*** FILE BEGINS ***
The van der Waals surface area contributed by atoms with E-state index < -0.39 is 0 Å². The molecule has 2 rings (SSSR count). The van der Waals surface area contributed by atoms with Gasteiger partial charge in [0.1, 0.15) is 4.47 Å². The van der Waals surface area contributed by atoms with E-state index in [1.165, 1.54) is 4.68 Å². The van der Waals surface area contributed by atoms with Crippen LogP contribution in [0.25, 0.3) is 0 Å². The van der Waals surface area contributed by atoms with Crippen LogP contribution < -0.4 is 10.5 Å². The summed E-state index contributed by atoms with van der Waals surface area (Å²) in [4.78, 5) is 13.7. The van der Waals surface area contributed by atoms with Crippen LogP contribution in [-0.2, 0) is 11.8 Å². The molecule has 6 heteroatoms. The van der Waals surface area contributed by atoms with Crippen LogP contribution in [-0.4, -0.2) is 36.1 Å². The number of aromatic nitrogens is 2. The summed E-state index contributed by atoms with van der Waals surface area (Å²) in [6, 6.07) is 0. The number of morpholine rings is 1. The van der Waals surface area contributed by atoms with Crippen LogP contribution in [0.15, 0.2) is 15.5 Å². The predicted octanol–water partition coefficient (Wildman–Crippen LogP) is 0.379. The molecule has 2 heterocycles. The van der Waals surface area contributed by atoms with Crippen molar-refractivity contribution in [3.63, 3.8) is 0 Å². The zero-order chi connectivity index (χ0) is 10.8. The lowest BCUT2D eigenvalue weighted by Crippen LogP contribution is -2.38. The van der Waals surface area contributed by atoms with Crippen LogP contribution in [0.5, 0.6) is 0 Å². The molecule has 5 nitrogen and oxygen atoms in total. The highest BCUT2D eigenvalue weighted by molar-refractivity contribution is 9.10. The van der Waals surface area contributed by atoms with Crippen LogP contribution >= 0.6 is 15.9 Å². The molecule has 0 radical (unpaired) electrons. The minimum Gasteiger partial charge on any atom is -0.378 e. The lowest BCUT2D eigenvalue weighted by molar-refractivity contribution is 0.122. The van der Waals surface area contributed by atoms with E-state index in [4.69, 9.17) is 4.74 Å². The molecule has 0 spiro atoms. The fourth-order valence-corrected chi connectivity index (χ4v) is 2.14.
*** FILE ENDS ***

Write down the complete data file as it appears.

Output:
The van der Waals surface area contributed by atoms with E-state index < -0.39 is 0 Å². The molecule has 2 rings (SSSR count). The van der Waals surface area contributed by atoms with Gasteiger partial charge in [0.1, 0.15) is 4.47 Å². The van der Waals surface area contributed by atoms with E-state index in [1.165, 1.54) is 4.68 Å². The van der Waals surface area contributed by atoms with Crippen LogP contribution in [0.25, 0.3) is 0 Å². The van der Waals surface area contributed by atoms with Crippen LogP contribution < -0.4 is 10.5 Å². The summed E-state index contributed by atoms with van der Waals surface area (Å²) in [4.78, 5) is 13.7. The van der Waals surface area contributed by atoms with Crippen LogP contribution in [-0.2, 0) is 11.8 Å². The molecule has 6 heteroatoms. The van der Waals surface area contributed by atoms with Crippen LogP contribution in [-0.4, -0.2) is 36.1 Å². The number of aromatic nitrogens is 2. The summed E-state index contributed by atoms with van der Waals surface area (Å²) in [6, 6.07) is 0. The number of morpholine rings is 1. The van der Waals surface area contributed by atoms with Crippen LogP contribution in [0.15, 0.2) is 15.5 Å². The predicted octanol–water partition coefficient (Wildman–Crippen LogP) is 0.379. The molecule has 2 heterocycles. The van der Waals surface area contributed by atoms with Crippen molar-refractivity contribution in [3.63, 3.8) is 0 Å². The zero-order chi connectivity index (χ0) is 10.8. The lowest BCUT2D eigenvalue weighted by Crippen LogP contribution is -2.38. The van der Waals surface area contributed by atoms with Crippen LogP contribution in [0.5, 0.6) is 0 Å². The molecule has 5 nitrogen and oxygen atoms in total. The highest BCUT2D eigenvalue weighted by molar-refractivity contribution is 9.10. The van der Waals surface area contributed by atoms with Crippen LogP contribution >= 0.6 is 15.9 Å². The molecule has 0 radical (unpaired) electrons. The minimum Gasteiger partial charge on any atom is -0.378 e. The lowest BCUT2D eigenvalue weighted by molar-refractivity contribution is 0.122. The van der Waals surface area contributed by atoms with E-state index in [4.69, 9.17) is 4.74 Å². The molecule has 0 spiro atoms. The fourth-order valence-corrected chi connectivity index (χ4v) is 2.14.